It’s impossible to talk about Santa Cruz music in this decade without mentioning the Devil Makes Three. Admittedly, I’m a biased observer—I lived with the trio, played in other, far less notable bands with them and even poisoned the lead singer with undercooked chicken, an event immortalized in a song on the band’s latest album. But for the middle years of the decade the band clearly dominated the local scene, bridging the gaps between art-rock hipsters, body-building East Side locals and august KPIG listeners. The Devil Makes Three were far from the first to do what they did—lash bluegrass and string-band music to punk-rock populism—but they were one of the first to do it in Santa Cruz and possibly the first to do it so well. Today, the band tours the nation and gets attention in national publications, but from 2002 to 2006 they were the local band to beat, packing basements and the Catalyst with ease and drawing national attention to a lively local scene that has always deserved more attention from the outside world. This era was probably my most active in the local music community. I played with the local cowpunk outfit Mule Train and organizing two compilations, Someday Coming Down and Someday Coming Round, that documented the town’s fascination with viewing American folk traditions through a punk- or indie-tinted lens. It’s a spirit that can be found in a wide variety of local acts, from the born-and-raised rockabilly partisans the Chop Tops to the unholy howl of Steven Griswold’s disheveled country ballads.
The entire town seemed to be in a folkier mood during the mid-section of the decade. As a large number of bands tweaked various forms of American folk music, artists such as Whysp, Emily Jane White and Ben Chasny were unearthing a more meditative form of acoustic music. Carrying a torch for the nearly-forgotten ’60s psych-folk of Vashti Bunyan and Bert Jansch, this trio of local artists played an important role in defining the then-nascent freak-folk scene ignited in San Francisco and LA by Devendra Banhardt. Unassuming and quiet, former Streetlight employee Chasny and White remained on the fringes of the local music community, and the work they recorded in town—Chasny as Six Organs of Admittance and White with the Diamond Star Halos—can be best appreciated in retrospect, long after they left and become critical favorites the world over.
For sheer visibility and impact on the outside world, the Devil Makes Three’s success was rivaled by the Expendables, a four-piece that dominated the stage like an 800-pound gorilla. Cribbing notes from Sublime and the Long Beach Dub All-Stars, the Expendables whipped up reggae, dub and metal into an amalgam that typified the sleepy beach-town vibe that draws so many people to Santa Cruz. Since the day in 2002 that the Expendables—Adam Patterson, Geoff Weers, Raul Bianchi and Ryan DeMars—were crowned the winners of Your Music Magazine’s first Battle of the Bands, the quartet has been on an upward trajectory, first dominating Santa Cruz before becoming a dependable touring act and even turning up on the soundtrack of Guitar Hero World Tour—the surest indicator of having made it by the end of the decade.
If the Expendables typified one side of the town’s beachtown vibe, SamBaDa exemplified its musically diverse, ebullient, polyglot complement. Formed in 1998 by local Brazilian expatriates Papiba Godinho and Dandha da Hora, the band has proven to be one of the town’s most dependable and venerable acts, specializing in an intricately percussive sound that spans the Americas in its influences. By 2007, the band was recording with a Grammy-nominated producer (on the record Salve a Bahia), and serving as goodwill ambassadors to the world, of not only to multitude of cultures the band encompassed, but of a uniquely Santa Cruz sound that has inspired a generation of local world music artists.
Yet as the Expendables and SambaDa came to embody Santa Cruz’s laid-back beachtown vibe, a crew of snot-nosed art punks sought to expose its id. On the heels of the promising yet short-lived Gross Gang, the New Thrill Parade dominated the town’s underground art scene in ’05 and ’06, lurching through Birthday Party-indebted noise-rock with the weight of a hundred hippies on bad tabs of acid. It was a restless time all around, as city noise ordinances grew tighter and the underground house show scene all but disappeared. The response of bands such as the New Thrill Parade and the celestial noise-rock band Residual Echoes was to turn it up even louder, tossing defiant cacophonies back at a City Council that preferred its local art scene to be safe for tourist consumption.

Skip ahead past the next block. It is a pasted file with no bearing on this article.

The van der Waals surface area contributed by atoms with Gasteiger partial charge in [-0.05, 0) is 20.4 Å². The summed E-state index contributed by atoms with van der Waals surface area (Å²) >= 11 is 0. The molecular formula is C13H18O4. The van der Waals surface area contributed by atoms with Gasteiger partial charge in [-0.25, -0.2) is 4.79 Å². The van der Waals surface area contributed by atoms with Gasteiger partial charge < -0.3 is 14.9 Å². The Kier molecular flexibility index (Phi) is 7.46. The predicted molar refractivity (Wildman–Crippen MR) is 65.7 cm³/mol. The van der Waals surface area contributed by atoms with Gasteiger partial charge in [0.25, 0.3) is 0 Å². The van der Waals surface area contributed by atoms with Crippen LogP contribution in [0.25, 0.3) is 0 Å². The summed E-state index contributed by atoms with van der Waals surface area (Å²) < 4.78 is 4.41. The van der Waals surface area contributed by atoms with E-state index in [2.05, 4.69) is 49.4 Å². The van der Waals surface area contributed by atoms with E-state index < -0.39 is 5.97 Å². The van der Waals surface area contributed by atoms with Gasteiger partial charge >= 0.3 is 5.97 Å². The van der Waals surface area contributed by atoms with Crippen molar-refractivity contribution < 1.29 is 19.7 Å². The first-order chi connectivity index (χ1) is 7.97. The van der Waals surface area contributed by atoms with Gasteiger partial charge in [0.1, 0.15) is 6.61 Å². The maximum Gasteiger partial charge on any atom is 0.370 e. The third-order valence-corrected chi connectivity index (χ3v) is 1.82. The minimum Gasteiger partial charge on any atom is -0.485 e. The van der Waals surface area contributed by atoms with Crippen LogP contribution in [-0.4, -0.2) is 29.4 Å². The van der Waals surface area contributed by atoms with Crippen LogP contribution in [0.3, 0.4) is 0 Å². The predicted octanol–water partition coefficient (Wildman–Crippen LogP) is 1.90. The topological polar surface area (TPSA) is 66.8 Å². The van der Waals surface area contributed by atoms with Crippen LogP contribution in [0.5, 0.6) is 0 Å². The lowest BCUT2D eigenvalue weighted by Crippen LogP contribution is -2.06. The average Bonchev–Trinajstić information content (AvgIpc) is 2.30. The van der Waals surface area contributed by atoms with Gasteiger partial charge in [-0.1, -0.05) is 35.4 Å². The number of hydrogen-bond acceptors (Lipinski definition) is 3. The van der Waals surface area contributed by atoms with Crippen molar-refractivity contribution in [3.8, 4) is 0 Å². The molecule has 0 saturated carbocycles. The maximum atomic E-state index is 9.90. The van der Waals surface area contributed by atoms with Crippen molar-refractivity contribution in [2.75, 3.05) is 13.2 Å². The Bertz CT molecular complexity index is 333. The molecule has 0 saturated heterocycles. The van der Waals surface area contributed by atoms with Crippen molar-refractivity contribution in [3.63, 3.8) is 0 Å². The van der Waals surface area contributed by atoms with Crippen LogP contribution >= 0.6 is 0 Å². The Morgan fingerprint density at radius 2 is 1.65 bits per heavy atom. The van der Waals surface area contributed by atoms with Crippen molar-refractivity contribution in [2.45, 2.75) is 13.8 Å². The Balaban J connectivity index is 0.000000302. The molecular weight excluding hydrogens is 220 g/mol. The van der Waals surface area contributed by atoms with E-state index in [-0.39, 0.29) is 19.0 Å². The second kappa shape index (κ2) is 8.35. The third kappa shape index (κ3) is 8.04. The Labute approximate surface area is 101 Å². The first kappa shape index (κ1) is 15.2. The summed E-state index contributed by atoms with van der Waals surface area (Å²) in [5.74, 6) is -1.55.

As the latter third of the decade rolled around, the underground’s twin obsessions of noise rock and psychedelia united. Indulging in opulent acid-rock excess, Sleepy Sun and the Vox Jaguars became the new standard-bearers for the local underground community. Both bands signed to indie labels in ’08 and have garnered the attention of the global psych-rock underground, once a niche movement of ’60s revivalists that has become legion in the globally connected age of social networking. On the sleazier end of things is the Groggs, dirty-humping garage-rock sleazebags who strip all the art from the art-rock in favor of a primeval yawp.
Emboldened by the success of the Devil Makes Three, indie- and punk-inflected folk music has become something of an institution of its own in town: witness the success of Birds Fled From Me, featuring Rachel Williams of Sleepy Sun, or the success of last year’s The Sounds of San Lorenzo compilation, organized by JJ McCabe of Mylo Jenkins and Tether Horse and Dustin St. Wright. A two-disc sampler split between local rock and folk acts, the compilation remains a striking taste of what’s to come in Santa Cruz music while also being perhaps one of the most exhaustive single-project overviews of the diversity of the local community.
A decade later, few of the players are the same. Yet the local underground music community remains as vibrant as ever, ever-vigilant in the face of too few venues, UC student turnover, the high cost of living and the other difficulties facing musicians in Santa Cruz. The new guard, headed up by the likes of Fire Whiskey, Sourgrass, the Spurts, and countless others, enter the new decade unbowed by the eternal challenges. You’d be hard-pressed to find a more active, supportive and diverse set of local music communities incubating such a wide array of bands and genres. As the world grows smaller and Santa Cruz’s renown slowly grows, some of these bands are destined to be the new decade’s next big thing.
Thanks to the following for their suggestions, feedback, criticisms, and much clearer memories, transmitted via the wonder of the social web: The Santa Cruz Underground Music wiki, Siobahn Barry, Oliver Brown, Hiram Coffee, Mykle Hoban, JJ McCabe, Nick Meo, Pete Saporito and Hiya Swanhuyser.